Before playing against the Tri-Cities Americans in a recent game, Spokane Chiefs hockey players paid tribute to their native heritage through a ceremony dedicated to different Indian tribes. For some minutes while the drums rolled and Coeur d’Alene Julymash Powwow dancers performed, the Native Americans in the audience were transfixed, relishing their patrimony with pride and ardor.
The Spokane Chiefs and Tri-Cities Americans are among the closest and hottest rivals in the Western Hockey League. Nonetheless, before they started the game, a ceremony was performed before more than 7,000 hockey followers in the stadium. First the drums rumbled followed by video images of Powwow dancers on the large screen. The Spokane Tribe of Indians from Wellpinit, Washington sang the flag song, which is considered the national anthem of Native Americans. Other non-native individuals in the audience witnessed the ceremony as well, which to them was an enthralling way of presenting the proud culture of the first settlers in America. The pre-game ritual was the Chiefs’ way of commemorating the Native American Heritage Month.
Inspiration to Indian kids
Representatives from native tribes from Plateau Tribes from Idaho, Washington, Oregon and Canada were all present in the hotly contested hockey game between the Spokane Chiefs and Tri-Cities Americans. Mark Ramos, member of Coeur d’Alene tribe who assisted in the ceremony, said: “The neat thing about this is that it really shows off our culture. The Chiefs organization doesn’t have to do something like this. This is about promoting Indian culture and showing non-Indians the beauty of our culture.” Ramos who worked with Luke Apple, the Chiefs account representative, added that he wanted to provide inspiration to Indian kids and encourage them to play hockey and at the same time appreciate the beauty of their culture. He expressed hope that the ceremony constituting of the flag song and dance will motivate them.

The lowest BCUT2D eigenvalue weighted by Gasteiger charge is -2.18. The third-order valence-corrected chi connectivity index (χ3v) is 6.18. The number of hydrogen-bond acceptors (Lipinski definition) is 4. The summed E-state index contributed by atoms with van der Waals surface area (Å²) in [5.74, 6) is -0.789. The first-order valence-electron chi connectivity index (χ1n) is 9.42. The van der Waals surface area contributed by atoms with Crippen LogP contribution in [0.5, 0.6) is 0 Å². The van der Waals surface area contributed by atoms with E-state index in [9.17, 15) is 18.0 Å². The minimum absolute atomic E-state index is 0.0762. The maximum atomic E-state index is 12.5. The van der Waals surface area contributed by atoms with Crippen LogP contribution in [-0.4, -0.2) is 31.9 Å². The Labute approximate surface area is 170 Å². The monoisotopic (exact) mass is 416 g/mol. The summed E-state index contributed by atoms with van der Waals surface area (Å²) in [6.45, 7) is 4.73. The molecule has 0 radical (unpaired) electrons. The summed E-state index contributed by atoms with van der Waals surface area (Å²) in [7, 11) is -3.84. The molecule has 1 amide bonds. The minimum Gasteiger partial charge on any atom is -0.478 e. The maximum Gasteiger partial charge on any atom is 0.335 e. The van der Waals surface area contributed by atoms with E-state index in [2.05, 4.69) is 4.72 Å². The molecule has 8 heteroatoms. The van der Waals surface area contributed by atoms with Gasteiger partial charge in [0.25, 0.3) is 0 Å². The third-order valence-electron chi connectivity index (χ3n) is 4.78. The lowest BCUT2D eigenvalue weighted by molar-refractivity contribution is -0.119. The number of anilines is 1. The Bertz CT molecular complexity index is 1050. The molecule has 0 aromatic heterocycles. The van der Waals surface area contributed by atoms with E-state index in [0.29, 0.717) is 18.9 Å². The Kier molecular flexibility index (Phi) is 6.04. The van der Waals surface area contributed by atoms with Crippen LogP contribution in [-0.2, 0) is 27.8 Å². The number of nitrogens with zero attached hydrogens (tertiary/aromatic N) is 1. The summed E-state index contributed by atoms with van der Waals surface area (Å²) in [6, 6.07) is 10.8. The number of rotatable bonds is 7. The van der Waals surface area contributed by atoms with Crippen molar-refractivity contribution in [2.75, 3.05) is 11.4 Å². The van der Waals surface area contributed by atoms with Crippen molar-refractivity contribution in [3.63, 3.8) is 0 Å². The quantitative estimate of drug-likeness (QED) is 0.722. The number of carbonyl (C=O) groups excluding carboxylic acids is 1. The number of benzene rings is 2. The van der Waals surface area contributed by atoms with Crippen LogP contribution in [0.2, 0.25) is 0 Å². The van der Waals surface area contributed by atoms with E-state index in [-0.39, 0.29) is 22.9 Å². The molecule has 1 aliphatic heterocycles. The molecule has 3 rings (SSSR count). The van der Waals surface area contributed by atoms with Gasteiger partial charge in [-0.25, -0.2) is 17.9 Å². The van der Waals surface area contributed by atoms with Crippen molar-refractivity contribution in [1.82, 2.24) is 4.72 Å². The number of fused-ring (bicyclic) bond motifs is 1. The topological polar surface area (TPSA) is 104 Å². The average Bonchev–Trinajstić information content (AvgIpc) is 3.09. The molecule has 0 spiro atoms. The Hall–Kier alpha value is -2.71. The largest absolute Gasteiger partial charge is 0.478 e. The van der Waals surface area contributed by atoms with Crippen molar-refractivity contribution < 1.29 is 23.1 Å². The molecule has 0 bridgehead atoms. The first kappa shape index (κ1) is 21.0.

Proud of native identity
Participating in the tribute were various students and youth of Native American descent. Misty Spencer, a Spokane Tribe member and nursing student at Eastern Washington University was the Eagle Staff bearer. “Being asked to carry the Eagle Staff is really exciting. It’s a really big honor,” Spencer said. The student also shared his experience as a big hockey fan since he was nine, back in the old Spokane Coliseum. Spencer said as a kid, he would watch the Chiefs and it thrilled him to be able to skate on the same ice where the team play.
Andy Billig, co-owner of Brett Sports and Entertainment with Bobby Brett said he is proud to be in partnership with the local Native American Tribes. He also noted that the partnership is committed at not using Native American symbolisms in the team operation. According to him, they do not use mascots, slogans or chants that are associated with the Native Americans because these things can be derogatory to the imagery of the native tribes. Unlike other sports groups that give Indian names to their teams, Brett Sports and Entertainment strives to respect the prestige and honor of the Native Americans by not associating their teams with any of the tribes through mascots and other forms of symbolisms that pertain to American Indians.
U.S. Division match
The hockey game that took place after the ceremonial salute to Native American tribes saw a 4-3 win by the Spokane Chiefs over the Tri-Cities Americans. The game was part of the major match-up in the U.S. Division. Jason Fram of the Chiefs camp garnered significant scores during the last 26 seconds of the game.
Photo Credit: Spokane Chiefs ice hockey team